Your Computer Overlords are Almost Here

Jeremy Howard isn’t a doctor, but he can play one–scratch that; he can be one–by teaching a computer how to teach itself to do valuable diagnostic testing. Because the computers that Howard programs? Those computers know how to learn.

What’s the difference between a computer that can obey and a computer that can learn?

The computer that can obey, that computer can calculate your taxes and type out your essays and run you happily through your Tomb Raider universe (which maybe you still play–nothing wrong with that). The computer that can learn, however… that computer can beat you at Jeopardy, can suggest something for you to buy that you actually want to buy, can talk fluent Chinese to you in your voice, and yes, it can even diagnose you if you happen to have a tumor, which I’m hoping that you do not.

Some of these tasks can be quite useful. I want tumors diagnosed. I absolutely want to communicate in Chinese. Some of these other possibilities are less exciting. I don’t actually want to be shown things that I didn’t know that I wanted until I was shown them. I definitely do not want to be bested at trivia! The day that I play Jeopardy against a computer, and one of the categories is The Book of Margery Kempe, and the computer BEATS me, well, that is the day that I retire from polite society altogether.

Anyway, let’s ignore for now the annoying things that computers will learn how to do, many of which probably haven’t even been thought of yet, and get back to the tumors. This kind of high-quality diagnostic service, which is expensive and relies on the expertise and the availability of those who can perform it, will one day be cheaper and easier to obtain. Localities that don’t have an oncologist could still have access to those diagnostics.

Yay, right?

I’m a curmudgeon, but not even I am going to call that anything but a yay.

BUT (and here’s me back to being a curmudgeon), my reasoning for why this TED talk is my Apocalyptic Pick of the Week–not even the brightest, happiest of TED talks can deny that a lot of what computers can learn how to do, people are already doing. People are spending more time and costing more money to do those same tasks and services, and then they’re taking that money and buying goods and services of their own with it. Services like that medical care that we were just talking about. Goods like, you know, food.

What, pray tell, are those people to do when the computers, cheaper and smarter and faster, take over their tasks? They’ll get poorer, for one thing, while the fewer people who own these powerful tools will get richer, until one day, one of them smart computers will say something like, “Silly humans, it’s not efficient to fight and be poor! Let me put you to work servicing my cooling fans, and I’ll feed you some nice Soylent, and we’ll all be so efficient together.”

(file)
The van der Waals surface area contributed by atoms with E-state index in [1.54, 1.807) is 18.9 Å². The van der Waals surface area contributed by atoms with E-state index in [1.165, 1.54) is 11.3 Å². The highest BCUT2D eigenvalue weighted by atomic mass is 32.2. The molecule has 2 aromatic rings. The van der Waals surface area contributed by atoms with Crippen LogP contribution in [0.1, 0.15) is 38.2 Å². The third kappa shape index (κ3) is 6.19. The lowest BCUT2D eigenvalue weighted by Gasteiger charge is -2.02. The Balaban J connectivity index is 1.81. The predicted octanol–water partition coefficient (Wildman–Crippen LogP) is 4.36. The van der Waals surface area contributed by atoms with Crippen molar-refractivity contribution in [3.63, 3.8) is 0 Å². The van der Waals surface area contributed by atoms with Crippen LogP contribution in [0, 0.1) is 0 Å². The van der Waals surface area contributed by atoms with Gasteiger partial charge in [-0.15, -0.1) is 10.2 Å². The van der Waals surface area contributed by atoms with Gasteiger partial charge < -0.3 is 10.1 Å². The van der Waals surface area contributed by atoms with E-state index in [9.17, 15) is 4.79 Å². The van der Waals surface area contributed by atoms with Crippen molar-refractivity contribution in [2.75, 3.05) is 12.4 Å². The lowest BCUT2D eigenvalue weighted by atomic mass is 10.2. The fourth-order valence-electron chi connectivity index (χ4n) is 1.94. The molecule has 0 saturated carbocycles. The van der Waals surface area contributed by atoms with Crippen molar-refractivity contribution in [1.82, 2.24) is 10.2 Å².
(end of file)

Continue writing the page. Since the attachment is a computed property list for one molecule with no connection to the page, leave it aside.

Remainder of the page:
So, either that happens, or we all adjust our entire economic infrastructure to gainfully employ and/or adequately compensate all people, regardless of whether or not they can think and learn as quickly as a computer can. You know, either one …


[Macintosh image via Marcin Wichary through CC2.0. I added text, and rerelease it through the same.]

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Author: Julie Finn

  1. That was a pretty interesting Ted talk. In one of my business classes we talked about how companies are able to pinpoint and advertise so specifically to individuals on-line. It’s pretty creepy. Apparently there is an app out there that will send notices to smartphone users about sales or specials at stores they are close to based on their shopping preferences/experiences. I really don’t want anyone knowing my habits that well!

    I have a feeling that the creative arts will become a lot more important in the coming years as that is probably one thing that computers will not be better at than people. Maybe.

    • It’s also, I’ll just say, super embarrassing when I hand my laptop over to a colleague to check something out and there at the side of the web page is a Google ad for a store like “Big Girl Bras.” So yes, now all of the internet AND my co-worker know that I shop at a special store for women with large breasts! Awesome!

      It’s very intriguing in some ways–I WANT better tumor diagnoses, you know?–but at the same time it’s never not going to be creepy and overlordy, I don’t think. Perhaps our computer overlords will indeed leave us our arts and crafts to keep us occupied…

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